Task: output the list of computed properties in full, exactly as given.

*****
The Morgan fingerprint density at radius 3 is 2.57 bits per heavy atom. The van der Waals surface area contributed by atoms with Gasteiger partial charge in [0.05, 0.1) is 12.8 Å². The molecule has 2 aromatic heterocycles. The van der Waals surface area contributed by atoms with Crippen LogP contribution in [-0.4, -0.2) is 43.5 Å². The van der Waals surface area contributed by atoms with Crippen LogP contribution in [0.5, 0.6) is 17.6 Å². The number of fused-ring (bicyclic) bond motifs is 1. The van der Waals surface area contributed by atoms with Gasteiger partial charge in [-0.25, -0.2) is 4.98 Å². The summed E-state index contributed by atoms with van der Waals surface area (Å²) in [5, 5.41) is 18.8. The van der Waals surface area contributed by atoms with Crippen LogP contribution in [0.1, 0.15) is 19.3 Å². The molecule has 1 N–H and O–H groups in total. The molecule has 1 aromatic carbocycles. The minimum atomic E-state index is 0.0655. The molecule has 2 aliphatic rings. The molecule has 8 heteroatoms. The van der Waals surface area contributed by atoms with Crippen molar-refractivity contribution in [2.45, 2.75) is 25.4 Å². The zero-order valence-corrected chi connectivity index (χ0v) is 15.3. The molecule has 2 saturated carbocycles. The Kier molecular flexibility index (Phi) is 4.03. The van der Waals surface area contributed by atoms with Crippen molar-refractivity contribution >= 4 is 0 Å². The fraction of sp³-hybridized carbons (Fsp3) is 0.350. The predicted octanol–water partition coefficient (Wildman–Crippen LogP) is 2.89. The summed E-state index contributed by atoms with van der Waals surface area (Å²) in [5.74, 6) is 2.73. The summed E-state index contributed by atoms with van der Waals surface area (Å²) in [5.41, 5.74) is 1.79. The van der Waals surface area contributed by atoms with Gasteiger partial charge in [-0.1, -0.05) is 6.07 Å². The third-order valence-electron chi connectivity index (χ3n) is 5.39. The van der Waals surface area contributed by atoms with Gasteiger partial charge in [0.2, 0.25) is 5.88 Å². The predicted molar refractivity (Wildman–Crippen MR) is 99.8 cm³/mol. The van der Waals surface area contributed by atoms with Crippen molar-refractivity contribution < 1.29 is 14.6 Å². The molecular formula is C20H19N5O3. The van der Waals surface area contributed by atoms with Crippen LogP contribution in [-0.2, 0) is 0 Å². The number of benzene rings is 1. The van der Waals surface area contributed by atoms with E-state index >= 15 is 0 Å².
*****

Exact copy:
The Morgan fingerprint density at radius 3 is 2.57 bits per heavy atom. The van der Waals surface area contributed by atoms with Gasteiger partial charge in [0.05, 0.1) is 12.8 Å². The molecule has 2 aromatic heterocycles. The van der Waals surface area contributed by atoms with Crippen LogP contribution in [-0.4, -0.2) is 43.5 Å². The van der Waals surface area contributed by atoms with Crippen LogP contribution in [0.5, 0.6) is 17.6 Å². The number of fused-ring (bicyclic) bond motifs is 1. The van der Waals surface area contributed by atoms with Gasteiger partial charge in [-0.25, -0.2) is 4.98 Å². The summed E-state index contributed by atoms with van der Waals surface area (Å²) in [5, 5.41) is 18.8. The van der Waals surface area contributed by atoms with Crippen LogP contribution in [0.1, 0.15) is 19.3 Å². The molecule has 1 N–H and O–H groups in total. The molecule has 1 aromatic carbocycles. The minimum atomic E-state index is 0.0655. The molecule has 2 aliphatic rings. The molecule has 8 heteroatoms. The van der Waals surface area contributed by atoms with Crippen molar-refractivity contribution in [2.45, 2.75) is 25.4 Å². The zero-order valence-corrected chi connectivity index (χ0v) is 15.3. The molecule has 2 saturated carbocycles. The Kier molecular flexibility index (Phi) is 4.03. The van der Waals surface area contributed by atoms with Crippen molar-refractivity contribution >= 4 is 0 Å². The fraction of sp³-hybridized carbons (Fsp3) is 0.350. The predicted octanol–water partition coefficient (Wildman–Crippen LogP) is 2.89. The summed E-state index contributed by atoms with van der Waals surface area (Å²) in [5.74, 6) is 2.73. The summed E-state index contributed by atoms with van der Waals surface area (Å²) in [5.41, 5.74) is 1.79. The van der Waals surface area contributed by atoms with Gasteiger partial charge in [-0.1, -0.05) is 6.07 Å². The third-order valence-electron chi connectivity index (χ3n) is 5.39. The van der Waals surface area contributed by atoms with Gasteiger partial charge in [0.2, 0.25) is 5.88 Å². The predicted molar refractivity (Wildman–Crippen MR) is 99.8 cm³/mol. The van der Waals surface area contributed by atoms with Crippen molar-refractivity contribution < 1.29 is 14.6 Å². The molecular formula is C20H19N5O3. The van der Waals surface area contributed by atoms with Crippen LogP contribution in [-0.2, 0) is 0 Å². The number of benzene rings is 1. The van der Waals surface area contributed by atoms with E-state index >= 15 is 0 Å².